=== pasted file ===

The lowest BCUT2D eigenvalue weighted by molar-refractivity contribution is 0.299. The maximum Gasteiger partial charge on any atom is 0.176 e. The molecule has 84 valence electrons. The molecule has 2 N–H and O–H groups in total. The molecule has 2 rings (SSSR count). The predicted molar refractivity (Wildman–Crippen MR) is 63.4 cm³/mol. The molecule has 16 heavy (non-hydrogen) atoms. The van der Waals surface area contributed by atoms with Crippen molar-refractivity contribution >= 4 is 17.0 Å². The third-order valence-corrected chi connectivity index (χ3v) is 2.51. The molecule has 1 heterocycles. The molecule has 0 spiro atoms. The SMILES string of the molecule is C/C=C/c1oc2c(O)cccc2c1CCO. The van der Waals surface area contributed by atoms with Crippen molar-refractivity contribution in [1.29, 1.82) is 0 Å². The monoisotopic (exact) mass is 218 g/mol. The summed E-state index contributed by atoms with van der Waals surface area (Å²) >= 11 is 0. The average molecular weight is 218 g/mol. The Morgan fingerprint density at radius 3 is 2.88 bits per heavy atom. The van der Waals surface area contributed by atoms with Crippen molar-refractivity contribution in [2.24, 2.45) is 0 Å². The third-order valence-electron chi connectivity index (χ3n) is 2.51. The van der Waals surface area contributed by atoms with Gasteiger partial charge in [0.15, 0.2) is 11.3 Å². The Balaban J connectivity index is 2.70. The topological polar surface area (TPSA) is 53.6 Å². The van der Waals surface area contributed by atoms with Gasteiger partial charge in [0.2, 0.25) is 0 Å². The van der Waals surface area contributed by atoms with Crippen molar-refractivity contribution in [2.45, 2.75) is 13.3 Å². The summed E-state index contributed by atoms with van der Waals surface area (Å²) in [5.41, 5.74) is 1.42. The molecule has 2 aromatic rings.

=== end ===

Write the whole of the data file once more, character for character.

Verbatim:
The lowest BCUT2D eigenvalue weighted by molar-refractivity contribution is 0.299. The maximum Gasteiger partial charge on any atom is 0.176 e. The molecule has 84 valence electrons. The molecule has 2 N–H and O–H groups in total. The molecule has 2 rings (SSSR count). The predicted molar refractivity (Wildman–Crippen MR) is 63.4 cm³/mol. The molecule has 16 heavy (non-hydrogen) atoms. The van der Waals surface area contributed by atoms with Crippen molar-refractivity contribution >= 4 is 17.0 Å². The third-order valence-corrected chi connectivity index (χ3v) is 2.51. The molecule has 1 heterocycles. The molecule has 0 spiro atoms. The SMILES string of the molecule is C/C=C/c1oc2c(O)cccc2c1CCO. The van der Waals surface area contributed by atoms with Crippen molar-refractivity contribution in [1.29, 1.82) is 0 Å². The monoisotopic (exact) mass is 218 g/mol. The summed E-state index contributed by atoms with van der Waals surface area (Å²) >= 11 is 0. The average molecular weight is 218 g/mol. The Morgan fingerprint density at radius 3 is 2.88 bits per heavy atom. The van der Waals surface area contributed by atoms with Crippen molar-refractivity contribution in [2.24, 2.45) is 0 Å². The third-order valence-electron chi connectivity index (χ3n) is 2.51. The van der Waals surface area contributed by atoms with Gasteiger partial charge in [0.15, 0.2) is 11.3 Å². The Balaban J connectivity index is 2.70. The topological polar surface area (TPSA) is 53.6 Å². The van der Waals surface area contributed by atoms with Gasteiger partial charge in [0.2, 0.25) is 0 Å². The van der Waals surface area contributed by atoms with Crippen molar-refractivity contribution in [2.45, 2.75) is 13.3 Å². The summed E-state index contributed by atoms with van der Waals surface area (Å²) in [5.41, 5.74) is 1.42. The molecule has 2 aromatic rings.